Pairs Trading An Advanced Strategy: CAD – Crude Oil

Now before we dive into testing a strategy we must first define what makes a good pair to test in the first place. This is a question that has not one answer but several depending on the approach you want to take. We will discuss some of the possibilities and the weapons of choice if you want to code a good pairs trading strategy.

Testing for Cointegration

The idea: While it may be difficult to predict the price direction of an asset , it may be easier to predict relative behavior of two assets. Here is an illustrative example, imagine a a man is wandering the streets with a dog. Both paths of man and dog are non-stationary and are difficult to predict, but the distance between them is mean reverting and stationary.

So what is cointegration?

  • Cointegration doesn’t exist when two quantities do not stay together.
  • Cointegration is high when two quantities move together or remain in close distance to each other.

Association Rule Mining

Rule discovery is a method of determining stock or market relationships by examining individual correlations. The goal of association rule mining is to provide traders with more insight, not to solve the pairs trading problem. For example, one method of generating stock rules is to mine frequent two item sets (two stocks) from stock data. “If the price of AAPL rises, the price of MSFT is likely to rise as well,” for example, or vice versa. On the basis of historical data, association rules can be used to forecast future stock price movements. This will assist in determining asset price convergence.


In both the data mining and machine learning fields, clustering is the most important unsupervised learning technique. Essentially, you’re looking for connections. Because this method does not rely on prior knowledge of a cluster, it is the best strategy for finding pairs. Chaotic Map Clustering is a method for identifying similar temporal behavior of traded stock prices.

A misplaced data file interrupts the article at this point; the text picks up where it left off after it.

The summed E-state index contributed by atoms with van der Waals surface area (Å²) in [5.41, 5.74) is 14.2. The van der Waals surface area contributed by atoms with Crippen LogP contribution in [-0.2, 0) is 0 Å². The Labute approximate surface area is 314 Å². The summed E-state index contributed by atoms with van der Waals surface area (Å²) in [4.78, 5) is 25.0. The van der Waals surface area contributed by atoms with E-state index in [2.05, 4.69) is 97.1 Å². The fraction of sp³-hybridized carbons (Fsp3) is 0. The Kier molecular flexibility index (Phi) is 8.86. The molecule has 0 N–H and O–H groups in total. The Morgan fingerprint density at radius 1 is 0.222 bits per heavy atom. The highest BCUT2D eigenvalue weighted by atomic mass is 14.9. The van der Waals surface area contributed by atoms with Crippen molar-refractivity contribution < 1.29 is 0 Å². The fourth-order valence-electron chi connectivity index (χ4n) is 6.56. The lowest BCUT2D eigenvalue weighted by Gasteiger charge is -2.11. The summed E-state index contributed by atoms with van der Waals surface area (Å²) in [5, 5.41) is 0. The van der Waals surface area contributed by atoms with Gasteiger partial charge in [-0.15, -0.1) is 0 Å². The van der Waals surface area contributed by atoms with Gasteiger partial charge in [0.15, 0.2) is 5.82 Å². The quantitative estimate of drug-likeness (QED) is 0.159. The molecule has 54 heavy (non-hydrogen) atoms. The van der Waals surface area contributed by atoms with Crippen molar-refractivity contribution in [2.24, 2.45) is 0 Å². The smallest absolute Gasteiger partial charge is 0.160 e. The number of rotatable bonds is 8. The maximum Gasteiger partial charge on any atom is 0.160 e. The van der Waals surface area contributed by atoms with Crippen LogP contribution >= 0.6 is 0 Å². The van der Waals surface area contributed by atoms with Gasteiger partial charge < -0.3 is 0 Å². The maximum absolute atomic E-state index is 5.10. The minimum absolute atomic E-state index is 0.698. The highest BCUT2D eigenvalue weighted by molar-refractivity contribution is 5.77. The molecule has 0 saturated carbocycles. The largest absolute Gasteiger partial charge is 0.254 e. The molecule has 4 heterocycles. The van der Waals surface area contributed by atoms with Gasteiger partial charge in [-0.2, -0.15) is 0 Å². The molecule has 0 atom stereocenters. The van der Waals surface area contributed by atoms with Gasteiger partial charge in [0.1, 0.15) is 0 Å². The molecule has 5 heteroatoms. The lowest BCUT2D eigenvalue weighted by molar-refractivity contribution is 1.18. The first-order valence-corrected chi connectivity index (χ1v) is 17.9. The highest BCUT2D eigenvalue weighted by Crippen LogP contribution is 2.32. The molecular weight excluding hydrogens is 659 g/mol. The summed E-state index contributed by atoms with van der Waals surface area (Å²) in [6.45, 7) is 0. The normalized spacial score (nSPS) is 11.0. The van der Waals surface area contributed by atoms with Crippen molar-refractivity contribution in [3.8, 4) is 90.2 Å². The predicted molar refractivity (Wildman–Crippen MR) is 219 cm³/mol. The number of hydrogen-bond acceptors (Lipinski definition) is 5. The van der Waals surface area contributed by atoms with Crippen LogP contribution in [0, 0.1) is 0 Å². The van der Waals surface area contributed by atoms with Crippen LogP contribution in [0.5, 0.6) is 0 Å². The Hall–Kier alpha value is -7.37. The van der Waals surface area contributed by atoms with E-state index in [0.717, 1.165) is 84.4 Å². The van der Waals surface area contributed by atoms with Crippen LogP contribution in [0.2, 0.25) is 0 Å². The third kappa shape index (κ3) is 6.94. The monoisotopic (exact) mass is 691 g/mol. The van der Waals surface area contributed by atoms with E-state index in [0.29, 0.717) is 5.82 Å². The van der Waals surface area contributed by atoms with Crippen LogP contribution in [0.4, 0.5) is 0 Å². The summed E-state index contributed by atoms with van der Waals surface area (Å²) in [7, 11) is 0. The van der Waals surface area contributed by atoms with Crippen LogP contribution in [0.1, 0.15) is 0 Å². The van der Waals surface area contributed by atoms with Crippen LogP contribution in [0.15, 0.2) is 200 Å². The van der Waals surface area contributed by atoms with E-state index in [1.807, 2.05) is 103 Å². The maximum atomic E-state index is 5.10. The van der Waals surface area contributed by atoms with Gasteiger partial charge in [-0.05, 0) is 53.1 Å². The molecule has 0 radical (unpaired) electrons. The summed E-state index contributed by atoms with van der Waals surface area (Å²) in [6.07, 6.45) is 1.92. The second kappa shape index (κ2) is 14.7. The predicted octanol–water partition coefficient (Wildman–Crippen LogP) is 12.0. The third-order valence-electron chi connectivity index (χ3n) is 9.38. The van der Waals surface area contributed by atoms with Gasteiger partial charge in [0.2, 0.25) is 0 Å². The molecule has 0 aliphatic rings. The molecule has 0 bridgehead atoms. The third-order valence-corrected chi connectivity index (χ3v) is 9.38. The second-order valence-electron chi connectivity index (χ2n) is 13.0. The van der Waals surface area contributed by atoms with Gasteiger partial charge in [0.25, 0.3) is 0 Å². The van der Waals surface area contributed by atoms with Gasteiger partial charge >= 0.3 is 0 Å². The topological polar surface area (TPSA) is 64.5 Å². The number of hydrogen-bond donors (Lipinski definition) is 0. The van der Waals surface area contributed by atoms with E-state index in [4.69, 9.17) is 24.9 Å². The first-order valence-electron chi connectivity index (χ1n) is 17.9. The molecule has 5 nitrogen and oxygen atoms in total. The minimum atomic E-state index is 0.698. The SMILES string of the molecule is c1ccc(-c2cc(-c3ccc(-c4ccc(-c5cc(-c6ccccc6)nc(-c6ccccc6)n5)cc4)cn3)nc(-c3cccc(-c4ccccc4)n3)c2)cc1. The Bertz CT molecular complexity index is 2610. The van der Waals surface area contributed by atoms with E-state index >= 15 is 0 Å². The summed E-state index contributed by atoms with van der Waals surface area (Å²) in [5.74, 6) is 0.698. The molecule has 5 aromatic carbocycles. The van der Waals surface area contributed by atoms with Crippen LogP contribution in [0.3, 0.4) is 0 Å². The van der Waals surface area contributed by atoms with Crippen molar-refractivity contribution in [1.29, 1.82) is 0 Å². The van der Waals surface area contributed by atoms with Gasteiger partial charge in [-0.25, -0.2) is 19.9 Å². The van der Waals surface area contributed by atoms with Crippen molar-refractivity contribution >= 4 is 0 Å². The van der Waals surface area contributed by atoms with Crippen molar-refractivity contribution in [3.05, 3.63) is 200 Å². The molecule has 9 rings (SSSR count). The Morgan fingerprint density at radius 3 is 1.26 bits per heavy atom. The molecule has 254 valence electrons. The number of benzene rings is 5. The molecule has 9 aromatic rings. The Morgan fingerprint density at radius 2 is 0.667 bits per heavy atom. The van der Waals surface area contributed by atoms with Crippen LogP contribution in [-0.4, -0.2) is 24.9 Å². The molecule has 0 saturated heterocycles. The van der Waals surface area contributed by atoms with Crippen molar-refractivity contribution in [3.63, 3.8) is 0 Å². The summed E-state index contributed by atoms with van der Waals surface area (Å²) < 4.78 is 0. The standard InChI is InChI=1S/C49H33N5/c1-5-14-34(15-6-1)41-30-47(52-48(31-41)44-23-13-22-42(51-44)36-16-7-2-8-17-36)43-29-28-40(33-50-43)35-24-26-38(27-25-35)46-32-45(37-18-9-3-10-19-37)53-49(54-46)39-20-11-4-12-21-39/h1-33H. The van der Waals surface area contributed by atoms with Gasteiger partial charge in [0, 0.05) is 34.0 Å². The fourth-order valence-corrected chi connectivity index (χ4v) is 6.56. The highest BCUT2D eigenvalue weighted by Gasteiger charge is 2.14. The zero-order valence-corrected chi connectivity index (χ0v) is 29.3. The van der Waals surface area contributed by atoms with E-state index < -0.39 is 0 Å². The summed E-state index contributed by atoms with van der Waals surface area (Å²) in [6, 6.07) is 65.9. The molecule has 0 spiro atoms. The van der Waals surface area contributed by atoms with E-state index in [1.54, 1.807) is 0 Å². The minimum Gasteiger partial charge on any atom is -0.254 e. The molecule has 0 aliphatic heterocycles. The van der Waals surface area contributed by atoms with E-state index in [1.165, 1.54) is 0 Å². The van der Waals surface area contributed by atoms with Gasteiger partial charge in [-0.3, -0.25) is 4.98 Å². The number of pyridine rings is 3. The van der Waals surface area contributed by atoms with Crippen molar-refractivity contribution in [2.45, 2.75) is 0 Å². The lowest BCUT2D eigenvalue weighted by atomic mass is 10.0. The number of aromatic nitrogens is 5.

The chaotic map clustering algorithm is used, by assigning each company to a map and the financial time series’ correlation coefficients are linked to the coupling strengths between maps. Because companies belonging to the same industrial branch are frequently grouped together, the simulation of chaotic map dynamics leads to a natural partition of the data. Portfolio optimization strategies can take advantage of the identification of clusters of companies in a given stock market index.

Python Example – Clustering with K-Means

To perform a clustering analysis in python with K-Means clustering algorithm following packages are imported:

from pandas_datareader import data
import matplotlib.pyplot as plt
import pandas as pd
import datetime
import numpy as np
import plotly.graph_objects as go

The dictionary ‘companies dict’ is defined, with the ‘key’ being the firm’s name and the ‘value’ being the stock code of the company. There are 28 companies that are being considered.

Unsupervised learning models such as K-means clustering are a sort of unsupervised learning model. Unsupervised models are used to learn from unlabeled or unclassified data sets. It searches for commonalities in the data set and responds to the presence or absence of such commonalities in each data point.

A K-means clustering model basically starts with K centroids and categorizes data points that are close (similar) to the centroids as clusters.

Above we have shown how you can implement such an algorithm and use the results for further research on tradeable pairs.

Key Issues in Pairs Trading

1 Year Inter-Market Correlation

Pairs mining is an intriguing research topic that has revealed challenges and research issues that database and data mining researchers must address. A few of these issues are addressed in this section.

High dimensionality: One of the most difficult aspects of mining pairs is that their relationship is embedded in a large amount of data (i.e., large number of stocks and long historical period). To mine and extract pairs from such data, an efficient algorithm is required.

Market liquidity: A liquid market is defined by the presence of investors who are ready and willing to buy and sell stocks at any time. This shows which stocks are readily available. Liquidity is critical in the pairs trading universe, so traders should think about it before looking for asset pairs.

Historical data: When mining pairs, it’s critical to come to a decision about how much data should be included in the study or how long the historical price period should be. The prediction process or the judgment on two stock pairs may be influenced by different periods. Furthermore, historical data may contain noise or random values, which may affect the analysis by resulting in inaccurate information or buy/sell alerts.

Coding the Strategy